While in hot pursuit of an alien invader (a bug), Binky accidentally falls out the space station porthole (bathroom window) and finds himself in outer space (outside) for the very first time. But just as Binky begins to explore, he discovers that his copilot, Ted (stuffed mousie), is trapped beneath an enemy warship (wasps’ nest)! Binky must rescue Ted from the clutches of these evil aliens.
Ashley Spires Interview
I want to thank Ashley for giving us a peek into her creative world…
TRW: What inspires you to create the characters in your books, like Larf and Binky?
AS: My initial inspiration for most of my characters comes from something external, whether that be my cat, a story I was told or a silly drawing that I doodled in my sketchbook. But, somewhere along the way, parts of me fall into them and they become a mixture of what’s outside me and what’s inside me. All of my characters are partly autobiographical; for example, Larf’s body hair grooming issues. All me.
TRW: How did you get started in writing and illustrating? Is it something you always wanted to do?
AS: I always wanted to be an animator, and I would still love to see my work animated (ahem, Pixar, ahem), but I never really considered children’s books until I took a class at university that was taught by author and illustrator Celia King. Making books and silly stories for that class felt so right that I still haven’t stopped doing it.
TRW: Which comes first, the story or the image of the character that inspires a story?
AS: That depends on the story. With The Binky Adventures and Small Saul, the character sketches came first. In those cases, the ideas were accidents that came from silly drawings that I did for fun. With Larf and The Most Magnificent Thing, I had the ideas for the stories first and had to search through many different character sketches to find the right looks for my main characters.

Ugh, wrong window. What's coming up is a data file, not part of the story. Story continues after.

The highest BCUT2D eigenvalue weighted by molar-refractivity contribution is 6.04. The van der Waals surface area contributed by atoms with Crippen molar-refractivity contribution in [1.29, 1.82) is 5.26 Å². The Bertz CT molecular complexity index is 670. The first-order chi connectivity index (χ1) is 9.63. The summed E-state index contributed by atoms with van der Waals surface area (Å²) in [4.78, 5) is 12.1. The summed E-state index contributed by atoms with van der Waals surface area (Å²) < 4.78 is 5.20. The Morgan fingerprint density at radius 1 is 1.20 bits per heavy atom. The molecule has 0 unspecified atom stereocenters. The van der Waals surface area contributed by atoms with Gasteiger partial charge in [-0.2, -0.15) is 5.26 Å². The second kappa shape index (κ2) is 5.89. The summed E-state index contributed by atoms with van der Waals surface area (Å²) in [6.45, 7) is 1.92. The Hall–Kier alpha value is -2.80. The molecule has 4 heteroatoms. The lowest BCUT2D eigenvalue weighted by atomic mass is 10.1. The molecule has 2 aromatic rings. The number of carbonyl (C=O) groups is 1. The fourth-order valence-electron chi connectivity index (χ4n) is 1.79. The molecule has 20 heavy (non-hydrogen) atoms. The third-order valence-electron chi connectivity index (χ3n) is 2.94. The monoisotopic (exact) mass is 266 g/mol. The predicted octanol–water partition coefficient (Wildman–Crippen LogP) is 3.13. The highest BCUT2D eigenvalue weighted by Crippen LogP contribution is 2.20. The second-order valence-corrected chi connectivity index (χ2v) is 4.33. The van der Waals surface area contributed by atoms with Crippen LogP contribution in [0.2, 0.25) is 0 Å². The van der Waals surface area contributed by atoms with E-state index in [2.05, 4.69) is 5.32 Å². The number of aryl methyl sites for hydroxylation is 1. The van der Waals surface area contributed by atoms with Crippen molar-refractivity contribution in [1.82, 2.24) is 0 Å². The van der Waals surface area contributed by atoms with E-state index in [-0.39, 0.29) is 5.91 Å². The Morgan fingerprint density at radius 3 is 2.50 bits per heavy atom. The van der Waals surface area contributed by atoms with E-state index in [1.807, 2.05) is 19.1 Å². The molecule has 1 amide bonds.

TRW: What Authors or Illustrators inspire you? What are some of your favorite books?
AS: Oh boy, that’s a big question! I would say Roald Dahl’s Revolting Rhymes is the reason I write and illustrate. His clever and shocking retelling of fairy tales is still one of my favorites. When it comes to picture books, these days I think David Roberts is the most inspiring illustrator out there. Oliver Jeffers, Mac Barnett and Isabelle Arsenault are amazing as well. I just read Kate DiCamillo’s Flora and Ulysses and it was divine. Definitely one of my new favorites.
TRW: What advice would you give someone starting out who hopes to one day be published?
AS: Be patient. Which is silly advice for me to offer since I’m so impatient when it comes to my career. I want to work NOW! But it really pays off to do your research. Look around to see which companies use your style of illustration. Read many books to see if your story idea has been done before. Be open to criticism and lots of it. No book is perfect the first time it comes out of your head. Put some trust in the people who will read your work and listen to their advice. They are, more often than not, annoyingly right.
What question would you ask Ashley? You never know, she may stop by and answer!